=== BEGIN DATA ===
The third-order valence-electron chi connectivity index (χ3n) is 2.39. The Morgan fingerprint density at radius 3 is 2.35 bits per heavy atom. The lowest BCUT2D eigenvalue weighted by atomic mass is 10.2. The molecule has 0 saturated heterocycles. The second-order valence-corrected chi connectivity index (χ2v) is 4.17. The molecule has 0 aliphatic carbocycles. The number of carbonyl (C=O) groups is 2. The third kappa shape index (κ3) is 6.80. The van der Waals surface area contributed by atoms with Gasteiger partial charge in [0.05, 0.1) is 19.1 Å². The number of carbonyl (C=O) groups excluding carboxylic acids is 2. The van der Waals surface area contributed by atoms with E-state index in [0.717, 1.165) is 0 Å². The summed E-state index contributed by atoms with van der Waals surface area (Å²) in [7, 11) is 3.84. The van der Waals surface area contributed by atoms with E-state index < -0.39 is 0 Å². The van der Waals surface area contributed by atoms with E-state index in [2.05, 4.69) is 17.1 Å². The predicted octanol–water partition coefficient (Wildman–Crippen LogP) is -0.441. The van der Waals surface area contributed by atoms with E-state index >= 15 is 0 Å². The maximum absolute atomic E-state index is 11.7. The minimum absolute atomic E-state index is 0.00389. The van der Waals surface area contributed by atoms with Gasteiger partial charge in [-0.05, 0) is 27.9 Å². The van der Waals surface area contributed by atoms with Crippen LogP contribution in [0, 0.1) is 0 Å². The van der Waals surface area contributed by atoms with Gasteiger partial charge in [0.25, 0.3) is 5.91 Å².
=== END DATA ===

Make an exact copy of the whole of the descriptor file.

The third-order valence-electron chi connectivity index (χ3n) is 2.39. The Morgan fingerprint density at radius 3 is 2.35 bits per heavy atom. The lowest BCUT2D eigenvalue weighted by atomic mass is 10.2. The molecule has 0 saturated heterocycles. The second-order valence-corrected chi connectivity index (χ2v) is 4.17. The molecule has 0 aliphatic carbocycles. The number of carbonyl (C=O) groups is 2. The third kappa shape index (κ3) is 6.80. The van der Waals surface area contributed by atoms with Gasteiger partial charge in [0.05, 0.1) is 19.1 Å². The number of carbonyl (C=O) groups excluding carboxylic acids is 2. The van der Waals surface area contributed by atoms with E-state index in [0.717, 1.165) is 0 Å². The summed E-state index contributed by atoms with van der Waals surface area (Å²) in [7, 11) is 3.84. The van der Waals surface area contributed by atoms with E-state index < -0.39 is 0 Å². The van der Waals surface area contributed by atoms with E-state index in [2.05, 4.69) is 17.1 Å². The predicted octanol–water partition coefficient (Wildman–Crippen LogP) is -0.441. The van der Waals surface area contributed by atoms with E-state index >= 15 is 0 Å². The maximum absolute atomic E-state index is 11.7. The minimum absolute atomic E-state index is 0.00389. The van der Waals surface area contributed by atoms with Gasteiger partial charge in [-0.05, 0) is 27.9 Å². The van der Waals surface area contributed by atoms with Crippen LogP contribution in [0, 0.1) is 0 Å². The van der Waals surface area contributed by atoms with Gasteiger partial charge in [0.25, 0.3) is 5.91 Å².